Last month, over 30 organisations and industry bodies wrote to the Indian Electronics and IT Ministry demanding that it drops the ban on vape-related video content. Signatories included the Cellular Operators Association of India and the Heart Care Foundation of India.
The bodies objected to the ban because the said the ministry had overstepped its jurisdiction; violating consumer rights and had no legal backing for the action couched in vague terminology. They said the bad law left itself wide open to “misinterpretation and overregulation”.
Even Amnesty India got involved, saying: “[It] is concerned that the rules use vague and overly broad terms to identify expression that can be restricted, going well beyond both Indian and international human rights standards on freedom of expression.”
The man pulling the strings of the ban was S.K. Arora, someone Planet of the Vapes has written about extensively in the past. He is the man who wrote: “E-cigarette/Vape/Juul are equally hazardous or even more harmful than traditional tobaccos. Be Alert.”
Arora continued his one-man mission to oppose harm reduction last week when he wrote to the 64th Filmfare Awards slated (to be held in Mumbai) demanding they dropped any sponsorship of tobacco and vape brands. He is India’s very own Martin McKee.
While Arora might like to present fiction as fact, the law relies on evidence. Association of Vapers India delighted in spreading the news that the Delhi High Court has continued its tradition of making sound decisions when it comes to vaping.
When the government attempted to institute a national ban on vape products the court ruled it had overstepped and blocked the measure. At that point the government issued an advisory to individual states, urging them to enact the measures. The High Court then stated the advisory was not binding.
Last month, the Central Drugs Standards Control Organisation issued another letter to all Indian states reminding them of the advisory not to allow the sale, online retail, manufacture, distribution, import or advertising of vape products and paraphernalia.
On the morning of that the court was due to hold the hearing “in which ecig vendors had challenged the Customs circular and the DGHS notice banning ENDS”, the Times of India carried a repeated bogus article claiming vaping leads to poisoning.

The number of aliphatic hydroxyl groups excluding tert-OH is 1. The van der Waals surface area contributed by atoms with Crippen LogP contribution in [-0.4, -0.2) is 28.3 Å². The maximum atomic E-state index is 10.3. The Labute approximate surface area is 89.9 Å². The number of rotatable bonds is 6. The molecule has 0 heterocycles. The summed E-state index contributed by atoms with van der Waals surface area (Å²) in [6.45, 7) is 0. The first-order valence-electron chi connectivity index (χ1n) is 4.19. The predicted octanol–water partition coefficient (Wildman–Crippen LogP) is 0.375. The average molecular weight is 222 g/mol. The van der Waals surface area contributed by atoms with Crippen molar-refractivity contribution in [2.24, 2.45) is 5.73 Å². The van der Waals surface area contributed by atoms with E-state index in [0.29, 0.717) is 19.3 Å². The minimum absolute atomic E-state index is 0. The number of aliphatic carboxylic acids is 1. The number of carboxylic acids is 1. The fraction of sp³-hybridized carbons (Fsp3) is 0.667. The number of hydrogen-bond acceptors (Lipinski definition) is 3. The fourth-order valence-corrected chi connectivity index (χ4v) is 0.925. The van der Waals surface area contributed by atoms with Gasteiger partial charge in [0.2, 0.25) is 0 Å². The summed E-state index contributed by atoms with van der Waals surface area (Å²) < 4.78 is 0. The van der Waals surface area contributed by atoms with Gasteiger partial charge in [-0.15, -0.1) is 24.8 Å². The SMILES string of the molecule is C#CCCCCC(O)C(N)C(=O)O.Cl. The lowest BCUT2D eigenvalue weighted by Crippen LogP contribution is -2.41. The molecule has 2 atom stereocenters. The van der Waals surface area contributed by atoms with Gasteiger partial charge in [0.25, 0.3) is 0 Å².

The court found that vaping does not fall under the definition of “drug” in the appropriate act, and that vape products are being sold are not being sold for the treatment of a disease.
Association of Vapers India said: “The government counsel argued for an hour on why there should be no stay on the ban, throwing every possible allegation into the ring. Justice Bhakru was however not affected and granted an interim stay on both notices until the next hearing date on May 17. Good day for vaping!”
“Though this is far from the ultimate victory, it is definitely a major positive development as it signals clearly the court has rejected the government argument ecigs are a grave danger to public health.”
The association continued: “It has totally shot down the government's position that [vaping] comes under DCA. The government counsel took a circular argument that since the petitioners say vaping helps in quitting smoking, it is like nicotine gum, and since nicotine gum comes under DCA, [vaping] also comes under the law and hence can be prohibited under it. The court rejected this reasoning stating there is no 'medicinal property' to [vaping] and also noted the question of consumer choice of opting for a less harmful alternative to smoking. The order also means the government now has to think up a new way to go after vaping as the DCA door has been completely shut.”
In related matters, AVI reports that doctors in India are currently being sent misinformation from the government about vaping.
Association of Vapers India - http://vapeindia.org